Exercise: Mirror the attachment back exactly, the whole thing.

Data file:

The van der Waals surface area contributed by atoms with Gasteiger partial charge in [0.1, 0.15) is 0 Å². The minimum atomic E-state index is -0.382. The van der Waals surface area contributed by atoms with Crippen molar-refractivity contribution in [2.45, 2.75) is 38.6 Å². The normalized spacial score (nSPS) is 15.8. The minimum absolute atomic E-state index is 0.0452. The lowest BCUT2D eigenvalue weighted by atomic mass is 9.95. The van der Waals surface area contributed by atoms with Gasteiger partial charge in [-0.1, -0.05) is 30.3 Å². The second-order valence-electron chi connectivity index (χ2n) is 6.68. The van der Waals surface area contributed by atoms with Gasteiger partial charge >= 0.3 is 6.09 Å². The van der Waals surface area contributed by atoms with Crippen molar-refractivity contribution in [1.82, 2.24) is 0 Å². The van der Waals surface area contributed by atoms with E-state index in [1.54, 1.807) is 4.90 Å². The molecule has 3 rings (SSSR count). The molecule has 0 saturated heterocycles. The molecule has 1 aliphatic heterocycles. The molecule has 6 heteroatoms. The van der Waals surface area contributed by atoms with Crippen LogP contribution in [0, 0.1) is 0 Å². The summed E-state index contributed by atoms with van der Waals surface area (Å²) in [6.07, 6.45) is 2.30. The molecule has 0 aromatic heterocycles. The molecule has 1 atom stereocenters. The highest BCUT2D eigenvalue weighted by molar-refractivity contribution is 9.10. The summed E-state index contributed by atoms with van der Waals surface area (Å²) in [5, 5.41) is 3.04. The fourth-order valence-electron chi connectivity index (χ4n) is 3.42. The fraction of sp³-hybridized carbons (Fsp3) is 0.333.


The van der Waals surface area contributed by atoms with Gasteiger partial charge in [0.1, 0.15) is 0 Å². The minimum atomic E-state index is -0.382. The van der Waals surface area contributed by atoms with Crippen molar-refractivity contribution in [2.45, 2.75) is 38.6 Å². The normalized spacial score (nSPS) is 15.8. The minimum absolute atomic E-state index is 0.0452. The lowest BCUT2D eigenvalue weighted by atomic mass is 9.95. The van der Waals surface area contributed by atoms with Gasteiger partial charge in [-0.1, -0.05) is 30.3 Å². The second-order valence-electron chi connectivity index (χ2n) is 6.68. The van der Waals surface area contributed by atoms with Gasteiger partial charge >= 0.3 is 6.09 Å². The van der Waals surface area contributed by atoms with Crippen molar-refractivity contribution in [1.82, 2.24) is 0 Å². The van der Waals surface area contributed by atoms with E-state index in [1.54, 1.807) is 4.90 Å². The molecule has 3 rings (SSSR count). The molecule has 0 saturated heterocycles. The molecule has 1 aliphatic heterocycles. The molecule has 6 heteroatoms. The van der Waals surface area contributed by atoms with Crippen LogP contribution in [0, 0.1) is 0 Å². The summed E-state index contributed by atoms with van der Waals surface area (Å²) in [6.07, 6.45) is 2.30. The molecule has 0 aromatic heterocycles. The molecule has 1 atom stereocenters. The highest BCUT2D eigenvalue weighted by molar-refractivity contribution is 9.10. The summed E-state index contributed by atoms with van der Waals surface area (Å²) in [5, 5.41) is 3.04. The fourth-order valence-electron chi connectivity index (χ4n) is 3.42. The fraction of sp³-hybridized carbons (Fsp3) is 0.333.